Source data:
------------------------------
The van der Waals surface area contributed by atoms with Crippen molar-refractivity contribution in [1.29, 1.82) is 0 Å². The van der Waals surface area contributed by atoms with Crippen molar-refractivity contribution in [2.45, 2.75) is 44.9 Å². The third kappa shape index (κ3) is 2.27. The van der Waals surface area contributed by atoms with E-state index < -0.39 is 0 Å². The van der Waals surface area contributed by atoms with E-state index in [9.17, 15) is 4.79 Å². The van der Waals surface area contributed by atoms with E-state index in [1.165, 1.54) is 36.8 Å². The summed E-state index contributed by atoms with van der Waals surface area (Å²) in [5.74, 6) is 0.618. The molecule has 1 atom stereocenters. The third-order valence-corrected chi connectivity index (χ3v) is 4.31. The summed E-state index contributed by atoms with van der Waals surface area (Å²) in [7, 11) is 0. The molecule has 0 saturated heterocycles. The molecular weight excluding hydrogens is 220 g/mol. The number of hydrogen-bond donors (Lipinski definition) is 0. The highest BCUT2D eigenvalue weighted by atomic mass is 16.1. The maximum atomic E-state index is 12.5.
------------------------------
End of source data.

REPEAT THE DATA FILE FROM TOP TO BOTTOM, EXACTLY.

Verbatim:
The van der Waals surface area contributed by atoms with Crippen molar-refractivity contribution in [1.29, 1.82) is 0 Å². The van der Waals surface area contributed by atoms with Crippen molar-refractivity contribution in [2.45, 2.75) is 44.9 Å². The third kappa shape index (κ3) is 2.27. The van der Waals surface area contributed by atoms with E-state index < -0.39 is 0 Å². The van der Waals surface area contributed by atoms with E-state index in [9.17, 15) is 4.79 Å². The van der Waals surface area contributed by atoms with E-state index in [1.165, 1.54) is 36.8 Å². The summed E-state index contributed by atoms with van der Waals surface area (Å²) in [5.74, 6) is 0.618. The molecule has 1 atom stereocenters. The third-order valence-corrected chi connectivity index (χ3v) is 4.31. The summed E-state index contributed by atoms with van der Waals surface area (Å²) in [7, 11) is 0. The molecule has 0 saturated heterocycles. The molecular weight excluding hydrogens is 220 g/mol. The number of hydrogen-bond donors (Lipinski definition) is 0. The highest BCUT2D eigenvalue weighted by atomic mass is 16.1. The maximum atomic E-state index is 12.5.